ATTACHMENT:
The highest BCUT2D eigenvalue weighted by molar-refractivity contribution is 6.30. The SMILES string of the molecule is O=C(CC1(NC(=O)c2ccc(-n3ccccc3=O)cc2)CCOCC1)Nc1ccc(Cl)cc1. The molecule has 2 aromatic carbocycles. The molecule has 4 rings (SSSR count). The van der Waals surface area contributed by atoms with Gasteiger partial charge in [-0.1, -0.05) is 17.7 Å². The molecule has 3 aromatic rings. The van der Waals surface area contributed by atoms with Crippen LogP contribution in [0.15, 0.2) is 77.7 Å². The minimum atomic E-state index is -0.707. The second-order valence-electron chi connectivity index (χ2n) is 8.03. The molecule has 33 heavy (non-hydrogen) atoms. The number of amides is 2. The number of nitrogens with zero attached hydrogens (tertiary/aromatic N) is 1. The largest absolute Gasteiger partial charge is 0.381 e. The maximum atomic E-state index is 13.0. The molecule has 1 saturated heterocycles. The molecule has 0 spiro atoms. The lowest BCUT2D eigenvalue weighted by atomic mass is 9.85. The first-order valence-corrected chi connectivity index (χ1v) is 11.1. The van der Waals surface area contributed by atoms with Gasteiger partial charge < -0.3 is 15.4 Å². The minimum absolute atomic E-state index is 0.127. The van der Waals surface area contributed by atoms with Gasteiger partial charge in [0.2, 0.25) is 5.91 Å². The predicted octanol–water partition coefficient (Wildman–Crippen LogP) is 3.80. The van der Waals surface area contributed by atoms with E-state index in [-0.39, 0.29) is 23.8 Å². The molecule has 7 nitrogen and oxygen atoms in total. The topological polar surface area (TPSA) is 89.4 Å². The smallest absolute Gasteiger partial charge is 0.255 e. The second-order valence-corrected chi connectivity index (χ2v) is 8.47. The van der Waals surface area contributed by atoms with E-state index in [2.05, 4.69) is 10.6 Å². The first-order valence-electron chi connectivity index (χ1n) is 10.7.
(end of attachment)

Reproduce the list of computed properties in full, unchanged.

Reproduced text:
The highest BCUT2D eigenvalue weighted by molar-refractivity contribution is 6.30. The SMILES string of the molecule is O=C(CC1(NC(=O)c2ccc(-n3ccccc3=O)cc2)CCOCC1)Nc1ccc(Cl)cc1. The molecule has 2 aromatic carbocycles. The molecule has 4 rings (SSSR count). The van der Waals surface area contributed by atoms with Gasteiger partial charge in [-0.1, -0.05) is 17.7 Å². The molecule has 3 aromatic rings. The van der Waals surface area contributed by atoms with Crippen LogP contribution in [0.15, 0.2) is 77.7 Å². The minimum atomic E-state index is -0.707. The second-order valence-electron chi connectivity index (χ2n) is 8.03. The molecule has 33 heavy (non-hydrogen) atoms. The number of amides is 2. The number of nitrogens with zero attached hydrogens (tertiary/aromatic N) is 1. The largest absolute Gasteiger partial charge is 0.381 e. The maximum atomic E-state index is 13.0. The molecule has 1 saturated heterocycles. The molecule has 0 spiro atoms. The lowest BCUT2D eigenvalue weighted by atomic mass is 9.85. The first-order valence-corrected chi connectivity index (χ1v) is 11.1. The van der Waals surface area contributed by atoms with Gasteiger partial charge < -0.3 is 15.4 Å². The minimum absolute atomic E-state index is 0.127. The van der Waals surface area contributed by atoms with Gasteiger partial charge in [0.2, 0.25) is 5.91 Å². The predicted octanol–water partition coefficient (Wildman–Crippen LogP) is 3.80. The van der Waals surface area contributed by atoms with E-state index in [-0.39, 0.29) is 23.8 Å². The molecule has 7 nitrogen and oxygen atoms in total. The topological polar surface area (TPSA) is 89.4 Å². The smallest absolute Gasteiger partial charge is 0.255 e. The second-order valence-corrected chi connectivity index (χ2v) is 8.47. The van der Waals surface area contributed by atoms with E-state index in [2.05, 4.69) is 10.6 Å². The first-order valence-electron chi connectivity index (χ1n) is 10.7.